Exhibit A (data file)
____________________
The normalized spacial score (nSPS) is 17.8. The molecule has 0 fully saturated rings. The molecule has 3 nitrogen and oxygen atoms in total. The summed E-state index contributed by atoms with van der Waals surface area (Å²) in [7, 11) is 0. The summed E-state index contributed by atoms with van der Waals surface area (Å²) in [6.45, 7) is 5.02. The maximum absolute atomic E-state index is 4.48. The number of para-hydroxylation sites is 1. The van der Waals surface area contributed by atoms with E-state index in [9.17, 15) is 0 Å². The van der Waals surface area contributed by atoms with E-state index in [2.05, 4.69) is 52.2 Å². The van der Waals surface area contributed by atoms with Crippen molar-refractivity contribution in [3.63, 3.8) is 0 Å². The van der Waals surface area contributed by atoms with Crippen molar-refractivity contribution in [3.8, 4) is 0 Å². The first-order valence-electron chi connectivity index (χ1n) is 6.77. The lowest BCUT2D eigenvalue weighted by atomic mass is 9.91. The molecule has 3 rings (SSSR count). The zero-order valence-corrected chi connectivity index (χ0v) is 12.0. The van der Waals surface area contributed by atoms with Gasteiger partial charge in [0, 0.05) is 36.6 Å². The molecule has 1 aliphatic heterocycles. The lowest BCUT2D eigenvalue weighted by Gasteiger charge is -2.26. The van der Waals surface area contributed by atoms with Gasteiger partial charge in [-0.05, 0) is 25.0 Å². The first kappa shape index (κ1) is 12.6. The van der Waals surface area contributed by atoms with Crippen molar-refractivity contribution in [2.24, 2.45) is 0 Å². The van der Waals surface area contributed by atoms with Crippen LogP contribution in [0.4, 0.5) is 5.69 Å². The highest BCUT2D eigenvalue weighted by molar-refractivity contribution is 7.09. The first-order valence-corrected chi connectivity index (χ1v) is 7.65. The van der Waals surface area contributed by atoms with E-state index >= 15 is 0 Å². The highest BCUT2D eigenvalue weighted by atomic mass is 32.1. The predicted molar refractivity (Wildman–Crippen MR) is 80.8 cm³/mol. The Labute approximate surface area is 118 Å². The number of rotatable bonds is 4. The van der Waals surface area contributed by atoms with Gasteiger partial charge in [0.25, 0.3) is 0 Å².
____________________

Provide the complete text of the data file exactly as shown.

The normalized spacial score (nSPS) is 17.8. The molecule has 0 fully saturated rings. The molecule has 3 nitrogen and oxygen atoms in total. The summed E-state index contributed by atoms with van der Waals surface area (Å²) in [7, 11) is 0. The summed E-state index contributed by atoms with van der Waals surface area (Å²) in [6.45, 7) is 5.02. The maximum absolute atomic E-state index is 4.48. The number of para-hydroxylation sites is 1. The van der Waals surface area contributed by atoms with E-state index in [9.17, 15) is 0 Å². The van der Waals surface area contributed by atoms with E-state index in [2.05, 4.69) is 52.2 Å². The van der Waals surface area contributed by atoms with Crippen molar-refractivity contribution in [3.63, 3.8) is 0 Å². The van der Waals surface area contributed by atoms with Crippen molar-refractivity contribution in [3.8, 4) is 0 Å². The first-order valence-electron chi connectivity index (χ1n) is 6.77. The lowest BCUT2D eigenvalue weighted by atomic mass is 9.91. The molecule has 3 rings (SSSR count). The zero-order valence-corrected chi connectivity index (χ0v) is 12.0. The van der Waals surface area contributed by atoms with Gasteiger partial charge in [0, 0.05) is 36.6 Å². The molecule has 1 aliphatic heterocycles. The lowest BCUT2D eigenvalue weighted by Gasteiger charge is -2.26. The van der Waals surface area contributed by atoms with Gasteiger partial charge in [-0.05, 0) is 25.0 Å². The first kappa shape index (κ1) is 12.6. The van der Waals surface area contributed by atoms with Crippen molar-refractivity contribution in [2.24, 2.45) is 0 Å². The van der Waals surface area contributed by atoms with Crippen LogP contribution in [0.4, 0.5) is 5.69 Å². The highest BCUT2D eigenvalue weighted by molar-refractivity contribution is 7.09. The first-order valence-corrected chi connectivity index (χ1v) is 7.65. The van der Waals surface area contributed by atoms with E-state index >= 15 is 0 Å². The highest BCUT2D eigenvalue weighted by atomic mass is 32.1. The predicted molar refractivity (Wildman–Crippen MR) is 80.8 cm³/mol. The Labute approximate surface area is 118 Å². The number of rotatable bonds is 4. The van der Waals surface area contributed by atoms with Gasteiger partial charge in [0.25, 0.3) is 0 Å².